¬†The usually somber-looking girl transformed while roaming alone on her beloved Moors.¬†¬† When neighbor, John Greenwood chanced upon her once, he said, “Her countenance was lit up with a divine light.¬†¬† Had she been holding converse with Angels, it would not have shone brighter.¬† It appeared to me, holy, heavenly.”

 

  Here, she depicts a mystical experience:

“On a sunny brae alone I lay

One summer afternoon…

Methought the very breath I breathed

Was full of sparks divine,

And all my heather-couch was wreathed

By that celestial shine.

And while the wide Earth echoing rang

To their strange minstrelsy,

The little glittering spirits sang,

Or seemed to sing to me…”

 

       Yet it was only during the still hours of night that Emily felt truly free. She lay upon her bed gazing out at the stars. 

“I’m happiest when most away

I can bear my soul from its home of clay

On a windy night when the moon is bright

And the eye can wander through worlds of light-“

 

    During these quiet hours, Emily communed with a male personified Muse.   In this poem, He speaks to her: 

“I’ll come when thou art saddest,

Laid alone in the darkened room;

When the mad day’s mirth has vanished,

And the smile of joy is banished

From the evening’s chilly gloom.

I’ll come when the heart’s real feeling

Has entire, unbiased sway,

And my influence o’er thee stealing,

Grief deepening, joy congealing,

Shall bear thy soul away.

Listen, ’tis just the hour,

The awful time for thee;

Dost thou not feel upon thy soul,

A flood of strange sensations roll,

Forerunners of a sterner power,

Heralds of me?”

In “The Night Wind”- He asks:

“Have we not been from childhood friends?

Have I not loved thee long?

As long as thou hast loved the night

Whose silence wakes my song

And when thy heart is laid at rest

Beneath the churchyard stone

I shall have time enough to mourn,

And thou to be alone.”

When Emily found her creative powers waning, she awaited her Muse like a lover:

“What I love shall come like visitant of air,

Safe in secret power from lurking human snare;

Who loves me, no word of mine shall e’er betray,

Though for faith unstained my life must forfeit pay.

Burn then, little lamp; glimmer straight and clear-

Hush! a rustling wing stirs, methinks, the air;

He for whom I wait, thus ever comes to me;

Strange Power! I trust thy might; trust thou my constancy.”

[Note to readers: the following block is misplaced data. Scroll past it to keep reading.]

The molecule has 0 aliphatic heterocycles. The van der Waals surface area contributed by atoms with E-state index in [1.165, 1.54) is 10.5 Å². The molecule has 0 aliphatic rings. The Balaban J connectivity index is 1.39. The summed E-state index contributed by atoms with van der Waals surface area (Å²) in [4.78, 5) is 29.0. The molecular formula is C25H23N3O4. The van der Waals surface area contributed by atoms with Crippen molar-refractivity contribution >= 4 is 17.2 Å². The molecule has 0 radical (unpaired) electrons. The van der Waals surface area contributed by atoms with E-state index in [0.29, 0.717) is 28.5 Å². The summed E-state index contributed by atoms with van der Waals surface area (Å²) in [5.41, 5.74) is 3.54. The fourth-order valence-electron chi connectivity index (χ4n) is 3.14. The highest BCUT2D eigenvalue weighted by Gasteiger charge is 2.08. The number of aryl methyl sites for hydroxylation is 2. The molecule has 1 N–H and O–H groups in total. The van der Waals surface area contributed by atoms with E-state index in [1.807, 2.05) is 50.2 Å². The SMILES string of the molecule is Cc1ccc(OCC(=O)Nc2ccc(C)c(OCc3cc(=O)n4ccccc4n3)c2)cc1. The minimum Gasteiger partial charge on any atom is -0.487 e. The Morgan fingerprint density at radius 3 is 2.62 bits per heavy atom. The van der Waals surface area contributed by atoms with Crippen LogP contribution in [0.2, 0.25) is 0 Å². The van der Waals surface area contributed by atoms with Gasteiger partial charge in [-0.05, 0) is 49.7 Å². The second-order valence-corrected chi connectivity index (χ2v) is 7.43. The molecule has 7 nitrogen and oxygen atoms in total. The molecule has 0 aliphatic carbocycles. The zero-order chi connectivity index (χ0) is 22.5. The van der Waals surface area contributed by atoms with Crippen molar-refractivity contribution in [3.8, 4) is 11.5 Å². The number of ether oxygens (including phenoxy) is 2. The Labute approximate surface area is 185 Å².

The sun herald the return to the drudgery of housework and other banal reality.

“All through the night, your glorious eyes

Were gazing down in mine,

And with a full heart’s thankful sighs

I blessed that watch divine!

 

I was at peace, and drank your beams

As they were life to me

And revelled in my changeful dreams

Like petrel on the sea.

 

Thought followed thought- star followed star

Through boundless regions on,

While sweet influence, near and far,

Thrilled and proved us one.

 

Why did morning rise to break

So great, so pure a spell,

And scorch with fire the tranquil cheek

Where your cool radiance fell?

 

Blood red he rose, and arrow-straight

His fierce beams struck my brow;

The soul of Nature sprang elate,

But mine sank sad and low….

 

I turned me to the pillow then

To call back Night, and see

Your worlds of solemn light, again

Throb within my heart and me!…

 

O Stars and Dreams and Gentle Night;

O Night and Stars Return!

And hide me from hostile light

That does not warm- but burn-“

 

¬†Emily struggled between¬†love of¬†home and her soul’s desire to free itself¬† from its hated clay.¬† In May 1841 she wrote:

“Few hearts to mortals given

On Earth so wildly pine;

Yet none would ask a Heaven

More like this Earth than thine…”

 

She wondered:

“Glad comforter, will I not brave

Unawed the darkness of the grave?

Nay, smile to hear Death’s billows rave,

My Guide, sustained by thee?

The more unjust seems present fate

The more my Spirit springs elate

Strong in thy strength, to anticipate

Rewarding Destiny!

Emily must have found peace within.  For in her last known poem, written before her untimely death at the age of thirty, she declared:

¬†¬†¬†¬†“No coward soul is mine

No trembler in the world’s storm-troubled sphere

I see Heaven’s glories shine

And faith shines equal arming me from Fear

 

O God within my breast

Almighty ever-present Deity

Life, that in me has rest

As I undying Life, have power in Thee

 

Vain are the thousand creeds

That move men’s hearts, unutterably vain,

Worthless as withered weeds

Or idlest froth amid the boundless main

To waken doubt in one

Holding so fast by thy infinity

So surely anchored on

The steadfast rock of Immorality

 

With wide-embracing love

Thy spirit animates eternal years

Pervades and broods above,

Changes, sustains, dissolves, creates, and rears

 

Though Earth and moon were gone

And suns and universe ceased to be

And thou wert left alone

Every Existence would exist in thee

 

There is not room for Death

Nor atom that his might could render void

Since thou art Being and Breath

And what thou art may never be destroyed.”

 

Published in: on August 28, 2008 at 3:14 am  Comments (4)